Tuesday, October 29, 2013

The Thanatos Syndrome

The Thanatos Syndrome is a 1987 novel by Walker Percy. It was his last novel before his death in 1990. I consider this a science fiction or maybe a horror novel, but you'll find it shelved with literary fiction if you can find a book store that stocks it. I like the books I've read by this author (The Moviegoer, The Last Gentleman, Love in the Ruins) and this one is no exception. He writes a thought-provoking story.

As a Southern writer he writes Southern characters who ring true. Sometimes when I'm reading a book I'll come across something and say, "This is not something a Southerner would say," or "People down here never talk like that." That never happens in a Walker Percy novel.

There are some literary and artistic references in this book -Emily Dickinson and Tolstoy and Kurt Vonnegut, for example, and Andrew Wyeth get passing mention. There are Biblical and pop culture references, too.

favorite quotes:
  • "A great scientist said the genius consists not in making great discoveries but in seeing the connection between small discoveries."
  • "If there is such a thing as a Southern way of life, part of it has to do with not speaking of it."
  • "The Great American philosopher, Charles Sanders Peirce, said that the most amazing thing about the universe is that apparently disconnected events are in fact not, that one can connect them. Amazing!"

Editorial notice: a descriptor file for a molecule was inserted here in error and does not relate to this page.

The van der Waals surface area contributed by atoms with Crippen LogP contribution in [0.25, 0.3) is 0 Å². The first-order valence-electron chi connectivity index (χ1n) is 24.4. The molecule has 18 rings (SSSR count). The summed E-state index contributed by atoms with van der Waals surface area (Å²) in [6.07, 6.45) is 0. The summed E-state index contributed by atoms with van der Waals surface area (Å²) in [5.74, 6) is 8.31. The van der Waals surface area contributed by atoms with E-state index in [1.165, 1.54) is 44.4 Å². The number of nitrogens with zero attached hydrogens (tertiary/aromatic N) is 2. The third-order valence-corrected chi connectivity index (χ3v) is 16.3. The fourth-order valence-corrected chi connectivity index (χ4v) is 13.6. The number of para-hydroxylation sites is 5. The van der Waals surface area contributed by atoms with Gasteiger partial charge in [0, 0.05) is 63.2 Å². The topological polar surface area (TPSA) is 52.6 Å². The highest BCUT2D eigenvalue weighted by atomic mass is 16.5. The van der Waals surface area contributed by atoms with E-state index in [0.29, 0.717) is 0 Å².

from the back of the book:
When Dr. Tom More is released on parole from state prison, he returns to Feliciana, Louisiana, the parish where he was born and bred, where he practiced psychiatry before his arrest. He immediately notices something strange in almost everyone around him: unusual sexual behavior in women patients, a bizarre loss of inhibition, his own wife's extraordinary success at bridge tournaments, during which her mind seems to function like a computer.

With the ingenious help of his attractive cousin, Dr. Lucy Lipscomb, Dr. More begins to uncover a criminal experiment to "improve" people's behavior by drugging the area's water supply. But beyond this grand scheme are activities so sinister that even Tom More wouldn't believe them if he hadn't witnessed them with his own eyes....

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